(WKTV) - When volunteers leave their shift as a mother-baby volunteer at Faxton St. Luke's Healthcare, they can't wait to go back.
"I've never met a baby that I don't love, so that's the reason I volunteer," says Carol Babowicz.
The primary purpose of the volunteers is to hold and comfort crying babies in the special care and regular nurseries at the St. Lukes campus of Faxton St. Luke's Healthcare. With a possible three-one baby/nurse ratio in special care and as high as six/one in the regular nursery, it's a frequent need.
"You know, they're used to being held tight, because they're used to being inside their mother, they're used to hearing a heartbeat and that's what they're used to for nine months," said Assistant Charge Nurse Lesa Steele, "and all of a sudden it's taken away. It's troubling."
"Their mothers might go home because they have other children ... maybe their mothers had a Cesarean section and their mothers really need some sleep, so they can hold those babies and comfort those babies," adds Steele.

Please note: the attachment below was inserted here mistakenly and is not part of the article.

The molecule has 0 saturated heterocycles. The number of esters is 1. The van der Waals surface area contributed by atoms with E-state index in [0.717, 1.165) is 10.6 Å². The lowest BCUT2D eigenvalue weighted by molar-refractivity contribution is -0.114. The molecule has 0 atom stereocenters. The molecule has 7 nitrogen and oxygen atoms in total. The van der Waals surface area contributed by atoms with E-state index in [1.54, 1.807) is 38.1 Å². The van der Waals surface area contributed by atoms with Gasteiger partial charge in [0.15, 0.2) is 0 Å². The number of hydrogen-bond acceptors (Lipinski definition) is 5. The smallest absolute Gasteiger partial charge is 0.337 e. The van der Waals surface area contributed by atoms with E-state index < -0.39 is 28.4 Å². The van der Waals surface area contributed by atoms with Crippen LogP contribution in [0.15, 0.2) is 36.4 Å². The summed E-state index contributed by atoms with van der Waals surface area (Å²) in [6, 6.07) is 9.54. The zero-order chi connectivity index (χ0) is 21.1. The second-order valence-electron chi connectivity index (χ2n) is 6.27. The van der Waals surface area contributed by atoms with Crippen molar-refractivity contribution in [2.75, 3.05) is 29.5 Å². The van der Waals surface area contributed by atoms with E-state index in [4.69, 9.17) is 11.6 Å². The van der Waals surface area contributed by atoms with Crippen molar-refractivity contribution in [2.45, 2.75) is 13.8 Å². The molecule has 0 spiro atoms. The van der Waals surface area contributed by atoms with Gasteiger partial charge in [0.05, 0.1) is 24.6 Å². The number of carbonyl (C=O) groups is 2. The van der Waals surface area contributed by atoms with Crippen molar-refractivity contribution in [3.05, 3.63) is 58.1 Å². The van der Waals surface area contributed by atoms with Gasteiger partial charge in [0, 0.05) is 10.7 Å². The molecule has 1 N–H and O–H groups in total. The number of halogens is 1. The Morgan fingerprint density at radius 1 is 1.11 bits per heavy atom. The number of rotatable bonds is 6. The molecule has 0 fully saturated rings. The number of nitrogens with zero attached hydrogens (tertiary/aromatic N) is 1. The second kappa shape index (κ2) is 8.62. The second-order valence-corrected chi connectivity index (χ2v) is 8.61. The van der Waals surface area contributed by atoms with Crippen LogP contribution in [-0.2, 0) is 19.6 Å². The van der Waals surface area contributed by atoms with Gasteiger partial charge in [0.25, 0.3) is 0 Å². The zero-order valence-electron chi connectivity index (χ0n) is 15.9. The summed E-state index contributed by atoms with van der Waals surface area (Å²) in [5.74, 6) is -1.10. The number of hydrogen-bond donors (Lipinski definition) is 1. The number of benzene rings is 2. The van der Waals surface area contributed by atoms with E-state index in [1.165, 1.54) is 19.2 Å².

It's an arrangement that greatly benefits the volunteers as well.
"My grandchildren are at an age now where I can't cuddle them anymore. They don't want to be cuddled. They're 14, 17 and 5. They don't want to be cuddled anymore," says Babowicz.
The mother-baby volunteers are thoroughly trained and screened. The Children's Miracle Network helps pay for this. On the rare occasion there aren't any crying babies who need comfort in either nursery, the volunteers to other things, such as fill out name tags or prepare cribs. They're not permitted to feed babies or change diapers or transport the infants from the nursery to their mothers' rooms.
First-time mom Martha Zabek was at son Owen's side in the special care nursery on Friday, where staff are closely monitoring his weight gain. She said that, should the time come she can't be there for a brief time, it helps to know a loving person like Carol is there to comfort her son if he needs it.
"I think it's lovely that there's someone here to hold the baby so he's not crying and upset and so he feels safe and secure," says Zabek.
To learn more about becoming a mother-baby volunteer at Faxton St. Luke's Healthcare, contact Susan Warwick at 624 6052. Because the hospital makes an investment training and screening the volunteers, they're requiring a steady, four-hour commitment per week. Volunteers can arrange to put in more hours. Once they volunteer once, many do just that.